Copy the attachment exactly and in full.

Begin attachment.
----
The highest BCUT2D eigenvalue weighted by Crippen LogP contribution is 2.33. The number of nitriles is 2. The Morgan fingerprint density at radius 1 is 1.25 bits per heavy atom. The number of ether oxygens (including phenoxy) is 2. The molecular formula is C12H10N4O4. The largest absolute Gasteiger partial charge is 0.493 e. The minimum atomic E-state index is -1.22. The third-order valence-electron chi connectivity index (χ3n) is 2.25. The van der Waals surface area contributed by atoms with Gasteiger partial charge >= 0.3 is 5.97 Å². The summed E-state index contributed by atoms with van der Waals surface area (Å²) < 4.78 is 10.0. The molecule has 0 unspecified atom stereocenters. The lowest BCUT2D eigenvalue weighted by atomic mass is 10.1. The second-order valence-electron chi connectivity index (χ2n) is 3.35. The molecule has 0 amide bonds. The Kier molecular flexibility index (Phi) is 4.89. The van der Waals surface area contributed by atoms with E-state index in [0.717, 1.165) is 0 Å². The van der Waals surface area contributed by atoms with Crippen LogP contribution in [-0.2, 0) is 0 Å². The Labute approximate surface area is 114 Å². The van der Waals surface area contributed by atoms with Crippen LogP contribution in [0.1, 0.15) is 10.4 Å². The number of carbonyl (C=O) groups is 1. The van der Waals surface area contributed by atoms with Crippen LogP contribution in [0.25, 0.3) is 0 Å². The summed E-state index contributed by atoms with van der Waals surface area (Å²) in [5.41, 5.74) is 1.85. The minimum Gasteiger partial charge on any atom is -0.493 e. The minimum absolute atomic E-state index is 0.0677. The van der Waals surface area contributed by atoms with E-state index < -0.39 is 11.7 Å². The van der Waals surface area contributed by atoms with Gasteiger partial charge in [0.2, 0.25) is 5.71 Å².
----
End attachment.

The highest BCUT2D eigenvalue weighted by Crippen LogP contribution is 2.33. The number of nitriles is 2. The Morgan fingerprint density at radius 1 is 1.25 bits per heavy atom. The number of ether oxygens (including phenoxy) is 2. The molecular formula is C12H10N4O4. The largest absolute Gasteiger partial charge is 0.493 e. The minimum atomic E-state index is -1.22. The third-order valence-electron chi connectivity index (χ3n) is 2.25. The van der Waals surface area contributed by atoms with Gasteiger partial charge >= 0.3 is 5.97 Å². The summed E-state index contributed by atoms with van der Waals surface area (Å²) < 4.78 is 10.0. The molecule has 0 unspecified atom stereocenters. The lowest BCUT2D eigenvalue weighted by atomic mass is 10.1. The second-order valence-electron chi connectivity index (χ2n) is 3.35. The molecule has 0 amide bonds. The Kier molecular flexibility index (Phi) is 4.89. The van der Waals surface area contributed by atoms with E-state index in [0.717, 1.165) is 0 Å². The van der Waals surface area contributed by atoms with Crippen LogP contribution in [-0.2, 0) is 0 Å². The Labute approximate surface area is 114 Å². The van der Waals surface area contributed by atoms with Crippen LogP contribution in [0.1, 0.15) is 10.4 Å². The number of carbonyl (C=O) groups is 1. The van der Waals surface area contributed by atoms with Crippen LogP contribution in [0.25, 0.3) is 0 Å². The summed E-state index contributed by atoms with van der Waals surface area (Å²) in [5.41, 5.74) is 1.85. The minimum Gasteiger partial charge on any atom is -0.493 e. The minimum absolute atomic E-state index is 0.0677. The van der Waals surface area contributed by atoms with E-state index < -0.39 is 11.7 Å². The van der Waals surface area contributed by atoms with Gasteiger partial charge in [0.2, 0.25) is 5.71 Å².